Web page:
Were the twelve apostles guilty of overeating at the Last Supper? Two brothers—an eating behavior expert and a religious studies scholar—are publishing findings that might make you think twice at your Easter dinner.
Brian and Craig Wansink teamed up to analyze the amount of food depicted in 52 of the best-known paintings of the Last Supper. After indexing the sizes of the foods by the sizes of the average disciple’s head, they found that portion size, plate size, and bread size increased dramatically over the last one thousand years. Overall, the main courses depicted in the paintings grew by 69%, plate size by 66%, and bread size by 23%.
The study’s findings will be published in the April 2010 issue of the International Journal of Obesity and released in the online version of the journal.
“I think people assume that increased serving sizes, or ‘portion distortion,’ is a recent phenomenon,” said Brian Wansink, professor and director of the Cornell Food and Brand Lab. “But this research indicates that it’s a general trend for at least the last millennium.”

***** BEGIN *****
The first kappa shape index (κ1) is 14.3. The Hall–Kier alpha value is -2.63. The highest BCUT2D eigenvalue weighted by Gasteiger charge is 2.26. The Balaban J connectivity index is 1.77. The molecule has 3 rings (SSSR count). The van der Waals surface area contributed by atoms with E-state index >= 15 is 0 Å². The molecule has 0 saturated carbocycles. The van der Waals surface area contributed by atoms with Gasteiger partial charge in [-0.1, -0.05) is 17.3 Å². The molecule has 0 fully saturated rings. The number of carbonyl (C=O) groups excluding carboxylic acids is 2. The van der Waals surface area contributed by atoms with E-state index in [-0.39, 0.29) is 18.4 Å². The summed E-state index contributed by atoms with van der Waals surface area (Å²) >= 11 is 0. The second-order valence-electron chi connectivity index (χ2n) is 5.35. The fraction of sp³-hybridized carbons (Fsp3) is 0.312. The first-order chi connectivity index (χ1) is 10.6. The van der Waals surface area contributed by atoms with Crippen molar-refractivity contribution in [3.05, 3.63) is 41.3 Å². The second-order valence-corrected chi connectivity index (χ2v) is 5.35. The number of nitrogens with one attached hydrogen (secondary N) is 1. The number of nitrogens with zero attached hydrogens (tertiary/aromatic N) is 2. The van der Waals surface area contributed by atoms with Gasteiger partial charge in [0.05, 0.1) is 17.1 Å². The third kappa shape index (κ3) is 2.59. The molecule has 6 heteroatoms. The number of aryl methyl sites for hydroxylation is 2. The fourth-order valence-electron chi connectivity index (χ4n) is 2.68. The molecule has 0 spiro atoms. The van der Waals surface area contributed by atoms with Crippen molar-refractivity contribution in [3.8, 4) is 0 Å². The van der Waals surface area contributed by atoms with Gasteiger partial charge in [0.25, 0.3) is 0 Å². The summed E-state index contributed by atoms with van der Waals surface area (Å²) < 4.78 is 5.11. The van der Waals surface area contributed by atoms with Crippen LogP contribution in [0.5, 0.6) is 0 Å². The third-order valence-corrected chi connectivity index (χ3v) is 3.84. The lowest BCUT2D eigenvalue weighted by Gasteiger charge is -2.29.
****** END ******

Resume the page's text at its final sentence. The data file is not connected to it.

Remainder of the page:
“As the most famously depicted dinner of all time, the Last Supper is ideally suited for review,” said Craig Wansink, professor of religious studies at Virginia Wesleyan College.
“The method we used created a natural crossroads between our two divergent fields and a wonderful opportunity to collaborate with my brother,” he added.
Portion size and spatial relationships are familiar topics in Brian Wansink’s work in food and eating behavior. In his book Mindless Eating: Why We Eat More Than We Think, he explores the hidden cues that determine what, when, and how much we eat.
Tom Rushmer @ Cornell Food and Brand Lab
[awsbullet:Da Vinci Last Supper]